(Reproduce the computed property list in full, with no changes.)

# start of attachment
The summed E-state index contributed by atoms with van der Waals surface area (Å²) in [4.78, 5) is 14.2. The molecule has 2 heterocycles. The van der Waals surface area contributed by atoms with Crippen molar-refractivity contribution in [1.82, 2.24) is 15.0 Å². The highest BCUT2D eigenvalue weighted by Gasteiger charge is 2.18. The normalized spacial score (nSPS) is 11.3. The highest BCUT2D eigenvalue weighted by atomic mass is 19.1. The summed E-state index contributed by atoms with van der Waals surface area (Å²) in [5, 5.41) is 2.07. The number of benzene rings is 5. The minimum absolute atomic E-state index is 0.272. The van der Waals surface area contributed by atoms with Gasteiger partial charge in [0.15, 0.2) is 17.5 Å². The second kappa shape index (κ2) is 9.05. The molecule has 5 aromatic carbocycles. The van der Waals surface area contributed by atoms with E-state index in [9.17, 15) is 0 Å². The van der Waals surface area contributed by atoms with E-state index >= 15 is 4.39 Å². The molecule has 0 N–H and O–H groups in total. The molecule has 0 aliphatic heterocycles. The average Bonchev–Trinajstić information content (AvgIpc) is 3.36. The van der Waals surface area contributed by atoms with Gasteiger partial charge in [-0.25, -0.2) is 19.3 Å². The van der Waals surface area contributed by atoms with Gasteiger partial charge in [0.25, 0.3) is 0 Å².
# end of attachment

The summed E-state index contributed by atoms with van der Waals surface area (Å²) in [4.78, 5) is 14.2. The molecule has 2 heterocycles. The van der Waals surface area contributed by atoms with Crippen molar-refractivity contribution in [1.82, 2.24) is 15.0 Å². The highest BCUT2D eigenvalue weighted by Gasteiger charge is 2.18. The normalized spacial score (nSPS) is 11.3. The highest BCUT2D eigenvalue weighted by atomic mass is 19.1. The summed E-state index contributed by atoms with van der Waals surface area (Å²) in [5, 5.41) is 2.07. The number of benzene rings is 5. The minimum absolute atomic E-state index is 0.272. The van der Waals surface area contributed by atoms with Gasteiger partial charge in [0.15, 0.2) is 17.5 Å². The second kappa shape index (κ2) is 9.05. The molecule has 5 aromatic carbocycles. The van der Waals surface area contributed by atoms with E-state index in [9.17, 15) is 0 Å². The van der Waals surface area contributed by atoms with E-state index >= 15 is 4.39 Å². The molecule has 0 N–H and O–H groups in total. The molecule has 0 aliphatic heterocycles. The average Bonchev–Trinajstić information content (AvgIpc) is 3.36. The van der Waals surface area contributed by atoms with Gasteiger partial charge in [-0.25, -0.2) is 19.3 Å². The van der Waals surface area contributed by atoms with Gasteiger partial charge in [0.25, 0.3) is 0 Å².